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At least two deaths have already been attributed to the storm, known as Hurricane Isabel, since it hit the east coast late yesterday, wreaking widespread havoc with winds gusting at up to 150 km/h (90mph).
By early today, most people in Washington had already taken shelter. The streets are largely empty, and much of the city has simply shut down, including federal buildings.
Uprooted trees are blocking several roads, and many streets are covered in leaves, branches and fallen power lines.
President George W Bush was among those who left the capital, going to his retreat at Camp David in Maryland, along with his guest, King Abdullah of Jordan.
One tree came down in the front garden of the White House, although workers said there was no damage to the building itself.
Flights in to the capital were cancelled or diverted, and all three airports in the Washington area have been shut down. Many train services have also stopped.
The storm was at one point rated a rare maximum Category Five. When it came ashore in North Carolina it was a Category Two hurricane - still strong enough to rip off roofs, knock down trees and snap power lines along the length of the coastline.
Lashing rain and high winds have left about one million homes are without power, and there is widespread flooding as sea levels have risen dramatically.
Major disaster zone
President Bush has declared parts of Virginia and North Carolina major disaster zones, a move which will release federal funds to aid recovery efforts.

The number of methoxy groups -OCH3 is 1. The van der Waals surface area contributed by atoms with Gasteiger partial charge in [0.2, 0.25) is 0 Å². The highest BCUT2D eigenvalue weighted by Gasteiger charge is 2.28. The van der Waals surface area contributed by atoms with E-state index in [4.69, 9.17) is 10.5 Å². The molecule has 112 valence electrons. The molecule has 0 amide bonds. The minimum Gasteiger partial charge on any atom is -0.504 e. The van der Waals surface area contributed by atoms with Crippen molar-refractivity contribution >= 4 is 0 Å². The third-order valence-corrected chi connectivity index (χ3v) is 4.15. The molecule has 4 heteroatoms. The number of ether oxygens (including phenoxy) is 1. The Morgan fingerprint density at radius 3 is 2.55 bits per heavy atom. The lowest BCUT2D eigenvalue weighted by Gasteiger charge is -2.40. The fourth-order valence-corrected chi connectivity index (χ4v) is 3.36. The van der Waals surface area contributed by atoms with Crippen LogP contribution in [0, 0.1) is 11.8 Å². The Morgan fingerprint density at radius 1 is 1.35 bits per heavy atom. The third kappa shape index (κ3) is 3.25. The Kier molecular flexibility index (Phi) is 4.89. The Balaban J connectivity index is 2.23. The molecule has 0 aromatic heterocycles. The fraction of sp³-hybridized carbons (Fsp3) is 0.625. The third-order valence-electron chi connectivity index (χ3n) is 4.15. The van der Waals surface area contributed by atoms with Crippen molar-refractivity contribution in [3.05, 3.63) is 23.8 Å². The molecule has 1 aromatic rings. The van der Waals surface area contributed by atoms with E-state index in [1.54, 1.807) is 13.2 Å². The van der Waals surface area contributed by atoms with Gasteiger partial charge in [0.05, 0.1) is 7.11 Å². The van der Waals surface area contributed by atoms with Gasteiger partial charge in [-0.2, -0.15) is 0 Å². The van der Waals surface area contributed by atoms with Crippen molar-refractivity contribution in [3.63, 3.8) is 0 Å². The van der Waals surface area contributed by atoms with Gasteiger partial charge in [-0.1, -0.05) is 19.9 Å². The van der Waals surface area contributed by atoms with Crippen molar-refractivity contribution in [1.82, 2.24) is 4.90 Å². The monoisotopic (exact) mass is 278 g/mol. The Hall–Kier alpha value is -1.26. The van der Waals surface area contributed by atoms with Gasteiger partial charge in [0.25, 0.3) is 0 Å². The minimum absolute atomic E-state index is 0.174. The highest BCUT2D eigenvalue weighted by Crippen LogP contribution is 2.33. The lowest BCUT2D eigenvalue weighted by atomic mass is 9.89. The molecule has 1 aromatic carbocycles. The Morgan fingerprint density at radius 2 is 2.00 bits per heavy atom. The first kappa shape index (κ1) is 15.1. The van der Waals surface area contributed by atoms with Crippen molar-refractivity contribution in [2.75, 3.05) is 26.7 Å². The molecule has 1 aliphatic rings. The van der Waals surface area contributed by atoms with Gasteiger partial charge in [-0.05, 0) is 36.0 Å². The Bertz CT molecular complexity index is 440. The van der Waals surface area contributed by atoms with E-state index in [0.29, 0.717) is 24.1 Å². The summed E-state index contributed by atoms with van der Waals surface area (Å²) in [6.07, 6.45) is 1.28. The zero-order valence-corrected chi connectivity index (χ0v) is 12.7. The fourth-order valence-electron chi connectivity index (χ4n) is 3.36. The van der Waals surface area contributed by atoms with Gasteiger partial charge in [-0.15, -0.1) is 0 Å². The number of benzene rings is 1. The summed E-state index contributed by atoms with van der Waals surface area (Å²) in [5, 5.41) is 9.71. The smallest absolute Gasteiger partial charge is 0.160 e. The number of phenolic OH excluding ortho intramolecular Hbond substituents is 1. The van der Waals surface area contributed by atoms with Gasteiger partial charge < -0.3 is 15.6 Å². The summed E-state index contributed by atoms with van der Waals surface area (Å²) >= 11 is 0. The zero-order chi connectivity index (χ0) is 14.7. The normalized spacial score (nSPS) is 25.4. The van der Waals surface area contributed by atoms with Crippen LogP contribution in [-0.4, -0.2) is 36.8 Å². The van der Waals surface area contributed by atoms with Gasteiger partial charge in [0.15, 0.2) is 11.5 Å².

In the beach resort of Kitty Hawk in North Carolina, Fred Gentry described how the hurricane tore down his house.
"The wall literally just split in half horizontally, it just caved in, taking the furniture with it," he told the AFP news agency.
Forecasters are warning that it could still do considerable damage, with the main danger from flooding as the hurricane dumps heavy rain on soil already saturated from a wetter than normal summer.
Meteorologists expect Isabel to peter out over Canada by Sunday.
As predicted, Hurricane Isabel died away two days later.
At least 15 people were killed, mainly in vehicle accidents and by falling trees. Almost four million homes on the east coast were left without electricity.
Damage was put at half a billion dollars. Federal government offices, the public transport system, monuments and museums in Washington DC remained closed for two days.
The clean-up operation lasted weeks, and in some areas of North Carolina, where the storm first hit, it took until the following summer to recover.
Hurricane Isabel was the first major hurricane to threaten this section of the eastern seaboard since 1999 when Hurricane Floyd, also a Category Two hurricane, caused $4.5 billion damage and 56 deaths.
Scientists have warned that North America and Canada are entering a new phase of major hurricane activity.
Since 1995, the average number of major hurricanes has more than doubled.
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